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The fish of the day.

On the way home, Shawn, who regularly teases me about tenkara, admitted that it is a very effective method of fishing for this size river and that he had mimicked the tenkara techniques with his glass rod that afternoon to great success.  No doubt about it, tenkara worked wonderfully to achieve the stealth and quietude necessary to fool the fish at Brown Trout Heaven.      

 

BENKARA

My wife and I named our son, Benjamin, after the great founding father, Benjamin Franklin.  We later came to find out that the name means “son of the right hand” or “son of the old age” in Hebrew.  Since he is the last of our six kids, I figure that both meanings are appropriate, especially since Ben inherited his old man’s love of the great outdoors and fishing.

Last Friday, I took off from work early and Ben, who is almost five, said, “Dad, let’s go fishing!”  I asked him a few times to make sure that he really wanted to go and he was resolute every time.  So I donned my shorts and wading sandals and Ben put on his wading shoes.  Of course, we stopped by the store to buy a few treats, Gatorade and Nut Rolls, before we headed to our destination.

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Rule # 1: When you take kids fishing, you have to get treats!

Not far from home there is a tiny spring-fed creek loaded with Yellowstone Cutthroats that I dearly love.  While it has a proper name, I call it “Trickle Creek.”  I have found that when the runoff just starts to drop and the creek begins to clear, this creek really shines and you can catch a cutty in every likely spot.    I often fish it with little fly rods, but it’s perfect for tenkara as there really is no need for a reel.  The biggest fish is no bigger than 13 inches, but most are 8 to 10 inches. I figured this would be a great place for us to catch a few.

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Trickle Creek is a special place.

When we reached our destination, I extended the Tenkara USA, Rhodo rod that is adjustable to three different lengths, 8’10”, 9’9”, and 10’6”, which is perfect for the tight conditions of Trickle Creek.  Our fly for the night was a Renegade.   Ben and I started catching fish almost as soon as we reached the water.  Little Ben giggled with every fish and loved wading in the creek. He even didn’t mind brush bustin’ to get to some of the holes, although a few times I had to put him on my shoulders to avoid the stinging nettle and other scratchy weeds.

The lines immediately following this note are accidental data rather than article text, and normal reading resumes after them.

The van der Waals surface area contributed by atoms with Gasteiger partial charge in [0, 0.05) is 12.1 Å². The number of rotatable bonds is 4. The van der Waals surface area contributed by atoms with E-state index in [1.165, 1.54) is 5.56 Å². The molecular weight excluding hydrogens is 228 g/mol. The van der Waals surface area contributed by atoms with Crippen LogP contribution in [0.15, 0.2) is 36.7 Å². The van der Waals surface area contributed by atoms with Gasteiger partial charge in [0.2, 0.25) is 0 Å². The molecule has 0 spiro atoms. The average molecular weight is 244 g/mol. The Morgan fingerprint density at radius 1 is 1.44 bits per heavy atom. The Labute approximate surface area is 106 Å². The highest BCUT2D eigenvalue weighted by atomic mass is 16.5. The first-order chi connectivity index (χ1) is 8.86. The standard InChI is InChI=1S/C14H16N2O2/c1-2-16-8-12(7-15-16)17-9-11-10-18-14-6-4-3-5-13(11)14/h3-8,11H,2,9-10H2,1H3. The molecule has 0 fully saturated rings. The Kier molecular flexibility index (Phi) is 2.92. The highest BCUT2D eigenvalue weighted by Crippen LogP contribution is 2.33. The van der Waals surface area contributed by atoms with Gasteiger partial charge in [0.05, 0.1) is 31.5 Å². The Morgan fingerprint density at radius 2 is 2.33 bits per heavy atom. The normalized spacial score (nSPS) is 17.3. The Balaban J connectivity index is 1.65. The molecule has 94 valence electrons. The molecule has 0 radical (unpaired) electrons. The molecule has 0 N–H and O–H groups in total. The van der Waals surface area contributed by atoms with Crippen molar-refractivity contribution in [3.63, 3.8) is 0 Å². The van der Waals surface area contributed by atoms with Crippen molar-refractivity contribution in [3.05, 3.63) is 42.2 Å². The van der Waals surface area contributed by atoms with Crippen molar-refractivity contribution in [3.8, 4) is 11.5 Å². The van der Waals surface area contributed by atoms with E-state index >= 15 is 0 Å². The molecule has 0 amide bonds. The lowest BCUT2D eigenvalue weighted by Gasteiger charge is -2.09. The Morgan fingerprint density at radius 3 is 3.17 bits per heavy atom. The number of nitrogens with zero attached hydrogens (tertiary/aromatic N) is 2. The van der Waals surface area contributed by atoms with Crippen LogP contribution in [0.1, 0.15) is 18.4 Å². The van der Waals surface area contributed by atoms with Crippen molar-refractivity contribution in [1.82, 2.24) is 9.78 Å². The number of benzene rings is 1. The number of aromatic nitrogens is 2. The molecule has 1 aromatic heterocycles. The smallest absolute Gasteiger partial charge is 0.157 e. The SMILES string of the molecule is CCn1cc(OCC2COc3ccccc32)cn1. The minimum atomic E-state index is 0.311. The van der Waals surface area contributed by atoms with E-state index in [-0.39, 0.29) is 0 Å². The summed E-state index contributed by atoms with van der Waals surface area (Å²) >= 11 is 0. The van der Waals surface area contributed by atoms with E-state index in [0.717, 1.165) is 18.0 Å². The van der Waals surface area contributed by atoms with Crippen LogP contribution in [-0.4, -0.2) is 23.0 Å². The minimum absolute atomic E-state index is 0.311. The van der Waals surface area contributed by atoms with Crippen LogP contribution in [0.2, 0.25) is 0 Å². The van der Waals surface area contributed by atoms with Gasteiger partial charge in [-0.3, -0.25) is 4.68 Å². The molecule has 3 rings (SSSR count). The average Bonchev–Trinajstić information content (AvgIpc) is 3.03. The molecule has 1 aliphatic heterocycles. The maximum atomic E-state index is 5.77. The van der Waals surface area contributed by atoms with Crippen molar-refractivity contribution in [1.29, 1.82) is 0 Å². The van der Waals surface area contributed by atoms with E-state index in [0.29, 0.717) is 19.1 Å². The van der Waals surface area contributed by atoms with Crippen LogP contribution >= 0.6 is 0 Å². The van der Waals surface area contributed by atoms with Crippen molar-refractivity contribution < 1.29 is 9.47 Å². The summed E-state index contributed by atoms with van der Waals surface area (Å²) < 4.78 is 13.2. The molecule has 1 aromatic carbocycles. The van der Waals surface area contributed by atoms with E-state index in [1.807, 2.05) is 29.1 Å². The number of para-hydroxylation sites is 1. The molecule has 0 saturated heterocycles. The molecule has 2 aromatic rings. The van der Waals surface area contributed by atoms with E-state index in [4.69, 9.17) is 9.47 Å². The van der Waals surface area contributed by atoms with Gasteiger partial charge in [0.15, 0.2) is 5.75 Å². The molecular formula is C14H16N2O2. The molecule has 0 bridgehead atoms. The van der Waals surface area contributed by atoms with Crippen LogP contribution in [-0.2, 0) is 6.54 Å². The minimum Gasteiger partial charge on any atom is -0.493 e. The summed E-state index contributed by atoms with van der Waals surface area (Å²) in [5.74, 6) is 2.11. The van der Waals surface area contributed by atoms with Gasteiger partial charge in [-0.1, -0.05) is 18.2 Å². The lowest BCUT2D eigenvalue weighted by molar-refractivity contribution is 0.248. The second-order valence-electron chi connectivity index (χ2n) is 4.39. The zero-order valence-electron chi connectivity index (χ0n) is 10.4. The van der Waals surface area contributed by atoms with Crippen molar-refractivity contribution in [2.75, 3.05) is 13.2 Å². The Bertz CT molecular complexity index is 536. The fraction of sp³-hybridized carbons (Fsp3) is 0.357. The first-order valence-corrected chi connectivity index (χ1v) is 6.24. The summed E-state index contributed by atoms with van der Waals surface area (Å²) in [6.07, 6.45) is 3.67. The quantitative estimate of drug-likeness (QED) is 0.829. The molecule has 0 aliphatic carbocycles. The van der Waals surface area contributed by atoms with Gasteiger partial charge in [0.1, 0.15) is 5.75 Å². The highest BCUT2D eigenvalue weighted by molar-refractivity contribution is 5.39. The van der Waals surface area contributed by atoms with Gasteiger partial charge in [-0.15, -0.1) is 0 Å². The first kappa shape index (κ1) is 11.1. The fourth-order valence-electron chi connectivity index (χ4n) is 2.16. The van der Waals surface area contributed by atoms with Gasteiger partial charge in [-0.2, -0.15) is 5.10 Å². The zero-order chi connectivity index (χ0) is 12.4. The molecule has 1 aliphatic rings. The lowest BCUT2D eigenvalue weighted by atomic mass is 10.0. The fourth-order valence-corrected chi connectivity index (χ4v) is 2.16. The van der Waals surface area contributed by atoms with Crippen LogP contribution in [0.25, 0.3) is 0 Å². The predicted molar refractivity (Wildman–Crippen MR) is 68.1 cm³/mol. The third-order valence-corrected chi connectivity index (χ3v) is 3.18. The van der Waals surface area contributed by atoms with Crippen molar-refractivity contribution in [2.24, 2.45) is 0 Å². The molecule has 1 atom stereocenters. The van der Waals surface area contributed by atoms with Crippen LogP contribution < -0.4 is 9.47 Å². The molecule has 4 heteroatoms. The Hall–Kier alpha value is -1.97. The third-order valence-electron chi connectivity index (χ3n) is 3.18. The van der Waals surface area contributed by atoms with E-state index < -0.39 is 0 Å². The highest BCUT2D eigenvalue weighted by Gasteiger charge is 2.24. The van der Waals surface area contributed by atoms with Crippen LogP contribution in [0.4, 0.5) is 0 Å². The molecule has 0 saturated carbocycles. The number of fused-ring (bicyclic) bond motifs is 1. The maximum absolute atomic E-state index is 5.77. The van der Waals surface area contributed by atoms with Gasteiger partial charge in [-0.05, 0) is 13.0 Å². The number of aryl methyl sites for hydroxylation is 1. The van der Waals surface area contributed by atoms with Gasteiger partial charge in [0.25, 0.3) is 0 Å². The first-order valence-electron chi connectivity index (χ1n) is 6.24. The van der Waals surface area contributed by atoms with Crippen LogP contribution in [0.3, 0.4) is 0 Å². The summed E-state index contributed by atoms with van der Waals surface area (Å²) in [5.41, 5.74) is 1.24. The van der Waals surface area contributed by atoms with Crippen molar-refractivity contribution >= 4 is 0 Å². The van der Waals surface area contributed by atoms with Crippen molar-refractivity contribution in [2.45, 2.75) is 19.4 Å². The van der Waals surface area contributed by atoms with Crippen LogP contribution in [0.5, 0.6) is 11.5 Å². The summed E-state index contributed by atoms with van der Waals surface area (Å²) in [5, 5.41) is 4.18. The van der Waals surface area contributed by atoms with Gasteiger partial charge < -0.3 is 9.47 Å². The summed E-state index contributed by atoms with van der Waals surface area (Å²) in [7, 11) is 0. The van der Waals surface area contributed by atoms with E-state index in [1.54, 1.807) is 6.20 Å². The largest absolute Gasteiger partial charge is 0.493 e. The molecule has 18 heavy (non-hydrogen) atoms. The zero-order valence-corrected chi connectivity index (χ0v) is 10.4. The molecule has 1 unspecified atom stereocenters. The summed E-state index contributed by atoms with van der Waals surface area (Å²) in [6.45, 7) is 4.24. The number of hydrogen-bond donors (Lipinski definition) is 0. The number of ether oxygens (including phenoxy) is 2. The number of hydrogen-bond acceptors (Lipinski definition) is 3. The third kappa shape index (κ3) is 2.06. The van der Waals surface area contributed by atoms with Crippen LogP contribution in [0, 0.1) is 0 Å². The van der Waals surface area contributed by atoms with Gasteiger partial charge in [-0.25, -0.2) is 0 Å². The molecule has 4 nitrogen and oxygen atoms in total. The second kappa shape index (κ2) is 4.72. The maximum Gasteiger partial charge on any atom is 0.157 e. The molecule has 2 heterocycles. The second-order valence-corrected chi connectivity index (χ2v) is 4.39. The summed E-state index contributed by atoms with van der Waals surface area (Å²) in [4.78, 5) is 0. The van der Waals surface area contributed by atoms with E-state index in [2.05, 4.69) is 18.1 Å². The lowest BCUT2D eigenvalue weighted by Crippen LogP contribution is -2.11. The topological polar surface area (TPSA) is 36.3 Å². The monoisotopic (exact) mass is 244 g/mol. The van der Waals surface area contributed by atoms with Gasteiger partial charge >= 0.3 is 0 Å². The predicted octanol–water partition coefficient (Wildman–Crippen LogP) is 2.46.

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Ben’s smile reminds me why I love fishing so much. 

 

Our deal was that I would hook them and Ben would let them go.  Of course, he had to name every fish before he let them go.  Let’s see, there was Skippy, Flippy, Ringo, Chubby, and Roly, and so on and so forth.  After landing numerous fish, I decided to let Ben bring them in and it was fun to see him fighting a fish on a rod that is easily four times his height.   And he did just fine.  I even let him try to cast a few times, but we need to work on that.

 

Ben’s enthusiasm and sheer joy was contagious.  I have fished this creek dozens of times over the years and I can honestly say this was the funnest, most memorable night I’ve spent on Trickle Creek.

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Little Ben brings in the last fish of the night. 

 

As we drove home sharing the last of my grape Gatorade, I told Ben, “I had so much fun fishing with you buddy! I’ve got a new nickname for you.  You want to hear it?”

“Yes, Dad!” replied Ben.

“You are now Benkara.  You are welcome to fish with me anytime, buddy.”

I’m looking forward to fishing with my little buddy into my golden years!

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Dad and Benkara fishing for fun on Trickle Creek.